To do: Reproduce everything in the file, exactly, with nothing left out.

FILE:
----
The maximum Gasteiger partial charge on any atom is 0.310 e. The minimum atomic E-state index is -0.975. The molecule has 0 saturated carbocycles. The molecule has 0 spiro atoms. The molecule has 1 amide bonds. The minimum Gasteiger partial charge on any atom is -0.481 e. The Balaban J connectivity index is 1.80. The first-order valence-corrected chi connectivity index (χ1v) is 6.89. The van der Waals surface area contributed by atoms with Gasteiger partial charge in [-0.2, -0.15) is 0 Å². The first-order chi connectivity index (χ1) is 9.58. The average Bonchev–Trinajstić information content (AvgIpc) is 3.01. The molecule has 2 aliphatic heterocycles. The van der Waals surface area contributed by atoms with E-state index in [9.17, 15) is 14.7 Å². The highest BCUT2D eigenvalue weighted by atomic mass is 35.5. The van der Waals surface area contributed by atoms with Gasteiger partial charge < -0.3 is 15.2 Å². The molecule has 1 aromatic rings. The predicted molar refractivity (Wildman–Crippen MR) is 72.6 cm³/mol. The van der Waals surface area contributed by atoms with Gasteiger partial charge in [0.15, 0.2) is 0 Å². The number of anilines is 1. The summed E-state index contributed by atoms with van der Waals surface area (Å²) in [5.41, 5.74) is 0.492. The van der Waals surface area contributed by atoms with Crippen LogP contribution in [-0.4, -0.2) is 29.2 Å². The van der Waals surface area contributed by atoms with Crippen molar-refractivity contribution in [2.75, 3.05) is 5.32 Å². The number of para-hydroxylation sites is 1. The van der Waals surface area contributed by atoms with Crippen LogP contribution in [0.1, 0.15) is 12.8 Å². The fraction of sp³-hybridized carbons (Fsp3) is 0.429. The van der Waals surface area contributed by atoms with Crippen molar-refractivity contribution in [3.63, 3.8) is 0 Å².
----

The maximum Gasteiger partial charge on any atom is 0.310 e. The minimum atomic E-state index is -0.975. The molecule has 0 saturated carbocycles. The molecule has 0 spiro atoms. The molecule has 1 amide bonds. The minimum Gasteiger partial charge on any atom is -0.481 e. The Balaban J connectivity index is 1.80. The first-order valence-corrected chi connectivity index (χ1v) is 6.89. The van der Waals surface area contributed by atoms with Gasteiger partial charge in [-0.2, -0.15) is 0 Å². The first-order chi connectivity index (χ1) is 9.58. The average Bonchev–Trinajstić information content (AvgIpc) is 3.01. The molecule has 2 aliphatic heterocycles. The van der Waals surface area contributed by atoms with E-state index in [9.17, 15) is 14.7 Å². The highest BCUT2D eigenvalue weighted by atomic mass is 35.5. The van der Waals surface area contributed by atoms with Gasteiger partial charge < -0.3 is 15.2 Å². The molecule has 1 aromatic rings. The predicted molar refractivity (Wildman–Crippen MR) is 72.6 cm³/mol. The van der Waals surface area contributed by atoms with Gasteiger partial charge in [0.15, 0.2) is 0 Å². The number of anilines is 1. The summed E-state index contributed by atoms with van der Waals surface area (Å²) in [5.41, 5.74) is 0.492. The van der Waals surface area contributed by atoms with Crippen LogP contribution in [-0.4, -0.2) is 29.2 Å². The van der Waals surface area contributed by atoms with Crippen molar-refractivity contribution in [2.75, 3.05) is 5.32 Å². The number of para-hydroxylation sites is 1. The van der Waals surface area contributed by atoms with Crippen LogP contribution in [0.1, 0.15) is 12.8 Å². The fraction of sp³-hybridized carbons (Fsp3) is 0.429. The van der Waals surface area contributed by atoms with Crippen molar-refractivity contribution in [3.63, 3.8) is 0 Å².